May 1, 2014|
Tommy talks to Samuel Gross, a Professor of Law at the University of Michigan Law School, about a study that says a surprising number of those sentenced to death are innocent
Tommy talks to Kevin in Metairie about his wife's need for medication to cope with constant, chronic pain.
Tommy talks to WWL-TV reporter Meg Farris about a new report that New Orleans had more drug-related deaths than homicides.
Tommy talks to State Representative Cameron Henry about the current state and the future of TOPS.
Tommy talks to David Howard, Professor in the Dept. of Health Policy and Management at Emory University, about the state of Obamacare going forward.
Automatically Generated Transcript (may not be 100% accurate)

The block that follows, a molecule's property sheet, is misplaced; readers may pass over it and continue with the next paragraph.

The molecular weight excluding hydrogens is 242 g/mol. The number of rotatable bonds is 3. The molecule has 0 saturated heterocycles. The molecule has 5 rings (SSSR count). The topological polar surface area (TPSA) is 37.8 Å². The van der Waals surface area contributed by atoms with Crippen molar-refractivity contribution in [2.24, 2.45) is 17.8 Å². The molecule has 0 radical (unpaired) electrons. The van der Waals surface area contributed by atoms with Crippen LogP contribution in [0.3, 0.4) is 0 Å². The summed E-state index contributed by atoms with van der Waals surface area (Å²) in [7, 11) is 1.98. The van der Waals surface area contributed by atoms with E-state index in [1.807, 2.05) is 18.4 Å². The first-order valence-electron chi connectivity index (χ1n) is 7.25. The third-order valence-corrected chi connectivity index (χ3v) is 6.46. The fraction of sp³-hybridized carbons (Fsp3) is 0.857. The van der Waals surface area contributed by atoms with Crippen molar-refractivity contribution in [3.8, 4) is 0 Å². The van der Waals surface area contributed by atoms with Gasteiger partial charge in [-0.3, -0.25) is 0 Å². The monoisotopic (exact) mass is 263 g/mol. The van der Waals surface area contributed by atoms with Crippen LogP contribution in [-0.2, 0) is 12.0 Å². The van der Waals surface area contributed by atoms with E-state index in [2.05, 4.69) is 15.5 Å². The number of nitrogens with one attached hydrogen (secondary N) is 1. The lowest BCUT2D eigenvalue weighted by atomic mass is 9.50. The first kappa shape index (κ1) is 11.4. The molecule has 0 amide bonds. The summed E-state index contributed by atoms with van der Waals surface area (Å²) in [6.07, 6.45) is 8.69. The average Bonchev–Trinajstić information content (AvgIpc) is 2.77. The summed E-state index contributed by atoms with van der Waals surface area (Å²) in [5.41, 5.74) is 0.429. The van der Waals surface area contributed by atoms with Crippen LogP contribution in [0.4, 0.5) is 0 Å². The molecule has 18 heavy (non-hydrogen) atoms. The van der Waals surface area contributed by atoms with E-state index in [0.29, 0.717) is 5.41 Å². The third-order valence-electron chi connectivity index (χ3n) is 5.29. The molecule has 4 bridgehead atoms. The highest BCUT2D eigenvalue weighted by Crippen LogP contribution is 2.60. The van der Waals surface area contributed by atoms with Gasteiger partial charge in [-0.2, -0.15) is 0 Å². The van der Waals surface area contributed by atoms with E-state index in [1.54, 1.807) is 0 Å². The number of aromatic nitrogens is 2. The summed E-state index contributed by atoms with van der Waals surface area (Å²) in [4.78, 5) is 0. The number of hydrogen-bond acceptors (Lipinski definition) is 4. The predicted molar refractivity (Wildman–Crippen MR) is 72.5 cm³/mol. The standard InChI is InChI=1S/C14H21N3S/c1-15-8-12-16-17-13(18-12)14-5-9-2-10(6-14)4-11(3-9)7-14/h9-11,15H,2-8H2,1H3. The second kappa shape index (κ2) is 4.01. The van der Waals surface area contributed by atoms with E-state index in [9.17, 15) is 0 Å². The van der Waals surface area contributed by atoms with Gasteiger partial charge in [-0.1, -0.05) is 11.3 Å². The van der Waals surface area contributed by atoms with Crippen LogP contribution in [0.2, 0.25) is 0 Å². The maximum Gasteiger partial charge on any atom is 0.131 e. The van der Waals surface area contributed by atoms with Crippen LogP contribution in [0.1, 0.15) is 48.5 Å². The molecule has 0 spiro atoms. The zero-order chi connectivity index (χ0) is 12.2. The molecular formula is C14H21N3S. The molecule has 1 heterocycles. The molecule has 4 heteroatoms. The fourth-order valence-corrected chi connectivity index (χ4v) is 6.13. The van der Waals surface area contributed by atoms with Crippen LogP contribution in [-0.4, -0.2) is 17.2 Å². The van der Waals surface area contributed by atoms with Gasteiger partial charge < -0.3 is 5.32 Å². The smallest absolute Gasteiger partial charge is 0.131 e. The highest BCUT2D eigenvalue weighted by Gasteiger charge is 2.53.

So we'll talk about the death penalty in your feelings on it. But first we're joined by Samuel grows a professor of law at the University of Michigan and is -- doctor grows -- prevent grows okay. I tell me about the study in how it is that you're able to determine one and 25 peoples sentenced to death were not guilty of the crime. Well what we did is we. Use the information we have all of those people who contend that the United States from 1973. Through 2004. Who were exonerated and released because. Businesses. And we. Use that to estimate. The proportion of everybody -- sensitive who would be exonerated if we took the side use these the type of extraordinary efforts that we devote to. Determining and the investigating the altered since the -- the people. Who -- Executions because a lot of people didn't throw. Are only there for awhile and then removed from the road sentenced to life imprisonment and once that happens. We don't care as much we don't put those -- as much effort to determine whether it might have been convicted there. And dubbed the the testament we come up with using -- statistical techniques that are generally used in medical researcher is 4% but 125 which. Was the brother part figured that I expected when it started work of the 1015 years ago. Because there's no way on disarmament the processing of for a moment the people for people -- -- numbers is no way he would be a political polling -- -- did -- Gallup poll or anything we can actually count every bodies so they are certain. Methods that are clearly approved by those that study statistics whereby you can extrapolate from them how many would have been and that's. It's so when they note that things like you know calculate. Life expectancy was the death rate from the disease. Say that if you get this but I if you get this disease. The chances the Dubai the next ten years or about 5% or 13% or whatever. The -- techniques that are used. -- that they depend on the quality of the information you have. As it happens for death sentences. We have exceptionally good probation compared to. The information we usually have about criminal justice. Statistics in the United States for the most part those. Statistics are very. For death sentence has been quite good so that's what we were able to come up with a good most of the. So how does I'd go with the and I guess we should cleared up announcing anything the constitution. Says that it's better for. One innocent one point five and Omega the numbers here Tony for guilty people would go free than one person be wrongly. Convicted and in this case executed that's not as I understand in the constitution and something that comes from. It's a tradition of American jurisprudence but it comes from England doesn't non. Did -- -- yet and the -- the constitutional. Requirement that that reflects that. It is the requirement of proof beyond reasonable doubt what that means is. That we're willing to say. What -- this person not guilty even though. There's very content is -- babies probably -- bit more likely than not that he's guilty. But working -- there on the side do. Is that because we want to avoid the greater harm of convicting an innocent person. This two did the disaster -- Not to convict him guilty person. And that can be. Quantify it is had -- one or 21 whatever. So it's -- constitutional requirement only in the sense that the constitution requires proof beyond a reasonable doubt. I would guess given that. They've put yourself in a room there in Philadelphia sweltering July day founding fathers there. Or put their vision together do you think. Executing one wrong person even it was just one not four out of a hundred would have been acceptable of them are. I don't think people of these terms Google and putting missiles that can the shoes of the founding fathers. Seventeen have design is really hard. Let's talk about just in the American system of -- jurisprudence is that acceptable. I don't think so I think I think it's very rate. That I think go what it means is that we should work very hard to prevent these errors but I think it's a higher rate. Even for people who were not executed because one of these. -- the findings the study. Is that most people core businesses and who were convicted of capital murder of our daughter executed in the not exonerated. That are the sentence to life in prison in the first place. Or there's been suggested that there be sentenced to life in prison later on. And then we basically forget about that though we don't devote the effort that the -- the body. To determine whether the mistake was made his deal of the consequences. That you -- spend the rest of your life in prison died in prison. Which is. Probably better than being killed by -- objections even -- the process goes well. Our I think that's questionable but that doesn't you argument for another day. But but it it is that there's not a whole lot that. But we do there is a huge difference. In the -- of exotic vacations for people who are sentenced to -- Well there. Still it under threat of execution. Compared to what happens after their be sentenced to life in prison -- I would guess that's because of pro Bono work because it is a capital case and that brings a tournament next question enemy in Iraq Cuba at a time it limited only gives many questions is -- can in her there's an. An old song that says you know those with a capital don't get the punishment. And I ask you this because where where do you socio economic factors figure and is this the best defense you can mount public defenders -- Are all. In the world do people. There. Basically. Devers sensitive. You could that you can use that may be water -- -- -- -- -- -- Some people that throws I'd say it's just possible that the water to put. And so do I haven't heard of -- And even middle class people or thirty cents to. That it is true -- crime and to grow and partly because. Of the circumstance the people's lives but it's also true that if you have the advantage is that. That I enjoyed you probably do. You'd like these to be treated better if you do -- trouble. Then. He elected to get to be able to afford private attorneys. You're. Like he'd be able to get more attention from prosecutors judges and I don't think is that there's no there's no secret about that everybody knows that the that having the advantage is the middle that bridge people is very useful would fall apart vote. And let me clear this up in no way am I am died defending murders are taken up for. Anybody kills anybody else but again my thing is all about obviously. Professor of law is getting the right person for the and I just wonder when it comes in capital cases is that all about the representation. That you can afford or does somehow perception from the jury. Fit and where where somehow away you'd presume it's mostly middle class people on the jury and as a result they might look at. Up or defended is somehow less than them less than human and that's why they would be more likely to hand out the death penalty then. Somebody who's a if for example was an engineer at a middle class job in and was providing for their families or something went terribly wrong. But I don't know that particular information that I don't generally. Studies that -- to do show. Did. Hoping they hired status. No -- -- economically federal background. Does help the sentencing capital cases but I don't know enough to say well. In in every state is visited two. Part process where there's -- trial and then there's a penalty things. Yet that that that they'll constitutional requirement yes. And that. And but the exact way it plays out can be very different in some states. Capital sentencing is done by judges only without trees and sub states there advisory injuries. In both states the injuries have the last word the process is quite different but it goes to separate procedure. Professor absolutely together anything you wanna add though I think a good question we very hard -- -- ever -- and as I've signed a -- find a way to thank you sir I appreciate your time. You have a good day professor Samuel Rosen professor blocked the.